Third, as we mentioned above, the logic analyzer approach allows full-resolution visibility of timing problems. Since most embedded logic analyzers offer state mode only, having the full-speed resolution of a high-end logic analyzer gives a big boost to your bug-seeking goggles. Most embedded solutions use only the JTAG port on the FPGA to move data back and forth. The ability to use normal I/O pins to communicate dramatically increases the speed of the debugging data transfer. Even though most FPGA designers seem to think they should be able to debug their designs with a couple of homemade bailing-wire probes, a roll of duct tape, and some WD-40, it really does save a lot of engineering time when you do your job with the proper equipment. Real logic analyzers may seem expensive, but that price is peanuts compared to the cost of talented engineers and days or weeks of time-to-market advantage.

Fourth, most bugs first show themselves somewhere outside your FPGA. Your system will be acting up, and you’ll go in and start debugging with your logic analyzer. If the symptom is complex, you’ll probably also invest some serious time setting up triggering events to help you catch the circuit in the act (like with your dog, it’s the only way you can teach them to behave). Since FPGAView allows you to continue your logic analyzer-based debug right into the FPGA, you can continue to use triggers on external signals and monitor activity inside the FPGA concurrent with the outside world. Otherwise, you’d have to figure out and set up completely new triggering conditions once you switched to your FPGA-based embedded logic analyzer.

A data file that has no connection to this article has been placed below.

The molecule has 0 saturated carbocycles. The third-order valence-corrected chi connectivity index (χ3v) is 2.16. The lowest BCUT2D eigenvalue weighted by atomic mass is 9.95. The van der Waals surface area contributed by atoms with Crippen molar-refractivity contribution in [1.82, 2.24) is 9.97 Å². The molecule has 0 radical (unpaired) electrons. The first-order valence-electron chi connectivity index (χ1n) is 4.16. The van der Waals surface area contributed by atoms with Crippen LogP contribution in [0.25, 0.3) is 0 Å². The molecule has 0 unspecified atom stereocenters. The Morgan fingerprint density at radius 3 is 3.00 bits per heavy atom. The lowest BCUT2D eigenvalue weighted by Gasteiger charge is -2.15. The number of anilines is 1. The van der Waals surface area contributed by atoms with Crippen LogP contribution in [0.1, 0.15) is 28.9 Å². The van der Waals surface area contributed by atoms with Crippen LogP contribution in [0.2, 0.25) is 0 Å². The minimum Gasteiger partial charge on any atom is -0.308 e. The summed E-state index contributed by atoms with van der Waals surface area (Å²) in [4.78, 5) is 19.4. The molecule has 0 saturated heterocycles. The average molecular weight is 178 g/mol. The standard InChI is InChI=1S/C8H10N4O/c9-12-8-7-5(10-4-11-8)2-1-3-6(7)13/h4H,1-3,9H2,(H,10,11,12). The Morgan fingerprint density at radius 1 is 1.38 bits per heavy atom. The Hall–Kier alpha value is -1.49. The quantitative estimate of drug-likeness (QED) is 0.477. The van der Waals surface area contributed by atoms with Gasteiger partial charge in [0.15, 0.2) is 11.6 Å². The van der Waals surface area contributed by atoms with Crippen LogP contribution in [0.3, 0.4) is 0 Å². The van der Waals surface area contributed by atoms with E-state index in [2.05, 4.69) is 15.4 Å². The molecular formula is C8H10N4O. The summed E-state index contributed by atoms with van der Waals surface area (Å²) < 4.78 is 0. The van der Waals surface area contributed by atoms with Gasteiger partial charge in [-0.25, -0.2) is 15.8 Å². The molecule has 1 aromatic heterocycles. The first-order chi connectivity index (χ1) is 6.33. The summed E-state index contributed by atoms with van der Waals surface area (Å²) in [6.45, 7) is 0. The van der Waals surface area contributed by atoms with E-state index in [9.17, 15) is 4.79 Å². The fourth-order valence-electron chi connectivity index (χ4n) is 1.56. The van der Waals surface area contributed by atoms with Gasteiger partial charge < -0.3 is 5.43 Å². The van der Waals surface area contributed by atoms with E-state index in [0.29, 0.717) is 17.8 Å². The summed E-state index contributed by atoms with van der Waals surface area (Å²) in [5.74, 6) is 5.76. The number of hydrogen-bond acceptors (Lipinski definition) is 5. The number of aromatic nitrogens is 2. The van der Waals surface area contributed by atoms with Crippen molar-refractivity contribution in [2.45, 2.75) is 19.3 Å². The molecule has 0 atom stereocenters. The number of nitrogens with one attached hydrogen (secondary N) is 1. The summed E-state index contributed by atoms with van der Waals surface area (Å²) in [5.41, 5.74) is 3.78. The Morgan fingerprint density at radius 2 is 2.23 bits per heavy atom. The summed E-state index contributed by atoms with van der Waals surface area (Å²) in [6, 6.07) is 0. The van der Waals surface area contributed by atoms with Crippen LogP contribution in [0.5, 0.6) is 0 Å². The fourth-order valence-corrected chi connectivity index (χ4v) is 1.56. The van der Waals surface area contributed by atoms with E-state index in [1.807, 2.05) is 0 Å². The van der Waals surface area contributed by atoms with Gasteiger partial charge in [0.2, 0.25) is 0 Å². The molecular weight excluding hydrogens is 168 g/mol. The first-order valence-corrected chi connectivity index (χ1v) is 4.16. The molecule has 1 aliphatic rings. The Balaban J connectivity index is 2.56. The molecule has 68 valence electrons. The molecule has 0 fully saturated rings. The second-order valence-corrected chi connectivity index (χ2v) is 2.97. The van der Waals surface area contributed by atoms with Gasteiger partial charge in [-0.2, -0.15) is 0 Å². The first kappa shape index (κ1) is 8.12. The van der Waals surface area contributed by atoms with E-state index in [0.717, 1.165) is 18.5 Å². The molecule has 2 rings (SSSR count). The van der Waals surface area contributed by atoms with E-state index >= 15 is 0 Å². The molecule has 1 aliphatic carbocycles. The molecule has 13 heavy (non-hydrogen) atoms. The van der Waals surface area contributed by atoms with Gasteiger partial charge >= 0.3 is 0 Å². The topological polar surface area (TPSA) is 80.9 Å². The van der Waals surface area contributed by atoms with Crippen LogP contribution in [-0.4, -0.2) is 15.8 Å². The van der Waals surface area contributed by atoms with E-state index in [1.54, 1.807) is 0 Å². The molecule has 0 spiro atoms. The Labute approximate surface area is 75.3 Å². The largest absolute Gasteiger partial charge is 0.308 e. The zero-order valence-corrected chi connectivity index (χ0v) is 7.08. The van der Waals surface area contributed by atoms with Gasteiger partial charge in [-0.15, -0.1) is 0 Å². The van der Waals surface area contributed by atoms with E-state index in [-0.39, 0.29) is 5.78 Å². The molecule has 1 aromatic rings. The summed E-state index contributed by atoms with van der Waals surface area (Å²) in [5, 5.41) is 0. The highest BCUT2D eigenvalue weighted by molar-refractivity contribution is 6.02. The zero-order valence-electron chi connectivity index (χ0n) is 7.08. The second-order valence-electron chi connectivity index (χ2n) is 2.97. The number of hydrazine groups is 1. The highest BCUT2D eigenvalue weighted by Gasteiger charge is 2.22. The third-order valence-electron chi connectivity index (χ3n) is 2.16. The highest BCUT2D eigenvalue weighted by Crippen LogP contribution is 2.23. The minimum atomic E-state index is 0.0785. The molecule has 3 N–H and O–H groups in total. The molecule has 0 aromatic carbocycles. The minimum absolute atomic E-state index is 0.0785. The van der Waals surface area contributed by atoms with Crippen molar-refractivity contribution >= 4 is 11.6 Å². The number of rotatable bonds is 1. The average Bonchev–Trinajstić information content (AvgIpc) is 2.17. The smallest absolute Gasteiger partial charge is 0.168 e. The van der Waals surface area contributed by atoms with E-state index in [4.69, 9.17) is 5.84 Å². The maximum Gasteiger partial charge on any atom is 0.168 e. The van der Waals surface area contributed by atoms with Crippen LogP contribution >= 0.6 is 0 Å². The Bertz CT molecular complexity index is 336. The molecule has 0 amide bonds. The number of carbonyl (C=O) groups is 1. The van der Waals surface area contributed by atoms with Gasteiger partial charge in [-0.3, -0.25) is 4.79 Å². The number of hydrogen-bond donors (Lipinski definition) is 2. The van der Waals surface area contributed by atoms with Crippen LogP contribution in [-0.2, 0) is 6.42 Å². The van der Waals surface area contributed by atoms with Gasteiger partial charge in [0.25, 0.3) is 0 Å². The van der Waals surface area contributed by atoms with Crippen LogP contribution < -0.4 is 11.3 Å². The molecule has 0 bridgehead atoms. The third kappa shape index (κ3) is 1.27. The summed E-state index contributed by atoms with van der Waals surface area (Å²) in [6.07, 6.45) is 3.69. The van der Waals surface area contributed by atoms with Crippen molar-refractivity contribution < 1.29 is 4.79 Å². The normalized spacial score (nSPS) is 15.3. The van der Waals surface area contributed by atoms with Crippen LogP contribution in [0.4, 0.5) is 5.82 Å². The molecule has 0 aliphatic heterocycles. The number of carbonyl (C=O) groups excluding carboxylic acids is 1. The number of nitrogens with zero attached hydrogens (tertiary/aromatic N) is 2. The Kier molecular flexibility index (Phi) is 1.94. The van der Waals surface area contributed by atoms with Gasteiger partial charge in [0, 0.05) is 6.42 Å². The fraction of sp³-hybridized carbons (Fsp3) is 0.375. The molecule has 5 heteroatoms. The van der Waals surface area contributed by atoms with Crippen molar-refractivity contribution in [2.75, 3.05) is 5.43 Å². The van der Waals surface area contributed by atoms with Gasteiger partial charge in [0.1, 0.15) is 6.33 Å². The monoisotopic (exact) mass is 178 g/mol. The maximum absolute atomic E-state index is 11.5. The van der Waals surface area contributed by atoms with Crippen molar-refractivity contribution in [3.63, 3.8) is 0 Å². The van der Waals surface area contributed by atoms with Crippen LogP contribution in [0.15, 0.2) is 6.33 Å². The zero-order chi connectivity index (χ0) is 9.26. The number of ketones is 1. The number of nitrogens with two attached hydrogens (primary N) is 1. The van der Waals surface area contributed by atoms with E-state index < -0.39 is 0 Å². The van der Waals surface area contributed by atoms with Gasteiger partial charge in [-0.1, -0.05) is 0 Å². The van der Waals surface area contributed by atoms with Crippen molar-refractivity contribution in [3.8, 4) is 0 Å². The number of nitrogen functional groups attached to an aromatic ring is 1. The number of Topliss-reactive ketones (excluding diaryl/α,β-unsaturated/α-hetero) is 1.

Finally, (and it certainly doesn’t sound like rocket science, but it is extremely useful) FPGAView works with both the logic analyzer and the on-chip logic analyzer interface to automatically (and accurately) transfer the signal names from the design into the logic analyzer interface. Of course, you could type 500 or 1000 signal names in by hand (or buy your favorite intern a jelly donut and let them do it), but the process is tedious and error-prone. Besides eliminating a few hours of thankless work, this feature can save significant debug time by eliminating those embarrassing situations where you spend two days trying to find out why a signal isn’t triggering, only to realize that you were monitoring the wrong signal in the first place. (Don’t look so cocky, we know you’ve done it too.)

So far, Tektronix is the only logic analyzer supplier to announce support for Altera’s new interface, and FS2’s FPGAView is the only commercially-available way to hook them up. With the power this combo brings to bear, however, we wouldn’t be surprised to see more equipment vendors follow suit.